Sharpe ratio 0.004
By - optionexpert
I think you may be calculating sharpe incorrectly. What formula are you using? .004 implies huge standard dev of returns given your mean return.
Edit: Cool. .72 sounds like a reasonable result. You may also want to investigate sortino ratio which doesn’t penalize for large wins. Basically set all positive returns to zero in Std dev calculation only. See more info here. https://www.cmegroup.com/education/files/rr-sortino-a-sharper-ratio.pdf
He said one year is +80, and another -.5
Wouldn’t that be a very large st dev lol
If I use just his 2 years as a sample, 2% risk free, I get .2-.3 depending on risk free, so maybe you’re right
.17 (17%) average return
4250% seems like an error in sd calculation
His numbers imply an annual std dev of 4250%. So rather than a range of +80 -0.5, we'd expect more like +10000 -99 if his calculation is correct. My kahunas aren't big enough to invest in that.
I agree, OP: otherwise post an equity curve? Visually you can inspect the quality of the algorithm just fine too.
Hi. Theres no way a 20% annual return for 27 years produce a sharpe of 0.004. My guess is you are not annualising the sharpe. U are probably using daily sharpe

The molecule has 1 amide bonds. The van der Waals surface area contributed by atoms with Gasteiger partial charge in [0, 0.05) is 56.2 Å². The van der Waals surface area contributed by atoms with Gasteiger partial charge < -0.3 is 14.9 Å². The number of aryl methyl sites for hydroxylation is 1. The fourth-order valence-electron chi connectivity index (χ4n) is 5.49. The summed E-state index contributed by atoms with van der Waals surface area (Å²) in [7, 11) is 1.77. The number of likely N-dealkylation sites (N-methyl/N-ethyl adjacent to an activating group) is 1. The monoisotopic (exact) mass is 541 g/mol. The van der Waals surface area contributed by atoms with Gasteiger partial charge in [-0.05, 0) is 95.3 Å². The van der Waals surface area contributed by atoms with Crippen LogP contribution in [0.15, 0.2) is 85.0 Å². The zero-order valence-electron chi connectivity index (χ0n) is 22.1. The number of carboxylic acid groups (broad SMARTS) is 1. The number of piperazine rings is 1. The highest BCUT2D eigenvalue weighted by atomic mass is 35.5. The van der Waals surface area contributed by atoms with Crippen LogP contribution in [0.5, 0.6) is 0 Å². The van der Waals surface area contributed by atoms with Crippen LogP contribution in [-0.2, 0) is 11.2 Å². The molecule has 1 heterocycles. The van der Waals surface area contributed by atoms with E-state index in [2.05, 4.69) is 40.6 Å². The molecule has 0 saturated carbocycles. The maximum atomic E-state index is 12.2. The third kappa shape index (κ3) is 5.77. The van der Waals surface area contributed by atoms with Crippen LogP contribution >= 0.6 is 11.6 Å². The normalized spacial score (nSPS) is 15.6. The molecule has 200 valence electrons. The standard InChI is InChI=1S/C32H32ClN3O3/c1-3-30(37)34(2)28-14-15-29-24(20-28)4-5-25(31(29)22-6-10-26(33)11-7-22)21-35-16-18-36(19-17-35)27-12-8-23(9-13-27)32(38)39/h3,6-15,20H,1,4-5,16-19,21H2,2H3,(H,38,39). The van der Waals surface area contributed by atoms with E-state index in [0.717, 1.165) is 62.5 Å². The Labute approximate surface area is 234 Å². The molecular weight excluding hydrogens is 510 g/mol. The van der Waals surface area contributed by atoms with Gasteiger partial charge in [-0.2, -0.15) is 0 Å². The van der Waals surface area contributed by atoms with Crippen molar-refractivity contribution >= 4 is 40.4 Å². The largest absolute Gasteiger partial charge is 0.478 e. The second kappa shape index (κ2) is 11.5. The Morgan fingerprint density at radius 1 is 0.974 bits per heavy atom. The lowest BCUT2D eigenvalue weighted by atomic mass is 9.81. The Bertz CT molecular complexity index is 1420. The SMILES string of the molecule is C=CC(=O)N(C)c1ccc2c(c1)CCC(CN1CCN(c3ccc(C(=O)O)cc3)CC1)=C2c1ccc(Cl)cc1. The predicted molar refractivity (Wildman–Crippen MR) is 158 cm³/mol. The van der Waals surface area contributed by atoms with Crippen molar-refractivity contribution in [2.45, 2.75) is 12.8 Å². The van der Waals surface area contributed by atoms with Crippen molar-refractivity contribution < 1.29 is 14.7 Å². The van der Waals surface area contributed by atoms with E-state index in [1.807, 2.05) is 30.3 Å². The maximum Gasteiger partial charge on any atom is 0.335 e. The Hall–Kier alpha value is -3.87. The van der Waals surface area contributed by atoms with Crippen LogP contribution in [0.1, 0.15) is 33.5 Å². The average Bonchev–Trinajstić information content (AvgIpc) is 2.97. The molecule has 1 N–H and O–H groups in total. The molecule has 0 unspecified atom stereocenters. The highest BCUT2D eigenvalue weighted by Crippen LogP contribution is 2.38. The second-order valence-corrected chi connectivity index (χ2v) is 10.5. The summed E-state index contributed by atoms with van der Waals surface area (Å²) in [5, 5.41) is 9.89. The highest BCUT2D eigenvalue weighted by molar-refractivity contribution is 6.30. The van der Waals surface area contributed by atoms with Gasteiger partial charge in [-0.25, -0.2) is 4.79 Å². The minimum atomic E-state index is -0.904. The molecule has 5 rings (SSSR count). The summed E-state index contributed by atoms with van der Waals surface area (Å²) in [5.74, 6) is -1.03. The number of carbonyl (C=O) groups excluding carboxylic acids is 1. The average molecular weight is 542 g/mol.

Another reason is your strategy is extremely -ve /+ve skewed. That would explain the humongous stdev. Tsk tsk. U got any daily/monthly return chart or table to show us?
i am calculating per year, but perhaps i fail in the std deviation calculus
Whats your drawdown? Thats probably the biggest issue, along with win/loss ratio.
I have a pie in trading 212 which is just a automatic proportional investment, 50% in a couple of funds and the rest in tech stocks. Thats averaged out to 21.5% gain over 5 years and that doesnt enter and exit trades, just buys stocks when I fund it. So your 20% average gain algo isn't all that great if im honest.
20% over the last 5 years vs. 20% over the last 27 is pretty different. I’d consider 20% avg. return since 1994 pretty darn good
Of course it is, hut trading212 doesnt tell me what it is over that length of time. 20% average return is good, but id expect an algorithm to be able to do better than that.
Can financial institutions be interested in an algo with a high (>1.5) sharpe but that underperforms the S&P?
Sure, if you can lever it up
ofc risk adjusted returns is clearly greater than flat out returns the OP stratergy must be quite close to gambling in terms of the sharpe ratio
also bare in mind that most hedge funds underperform the s&P in any given year in terms of returns but thats the point they are hedged. Over time the beleif is they will outperform over a business cycle
Where do you get your stock data from?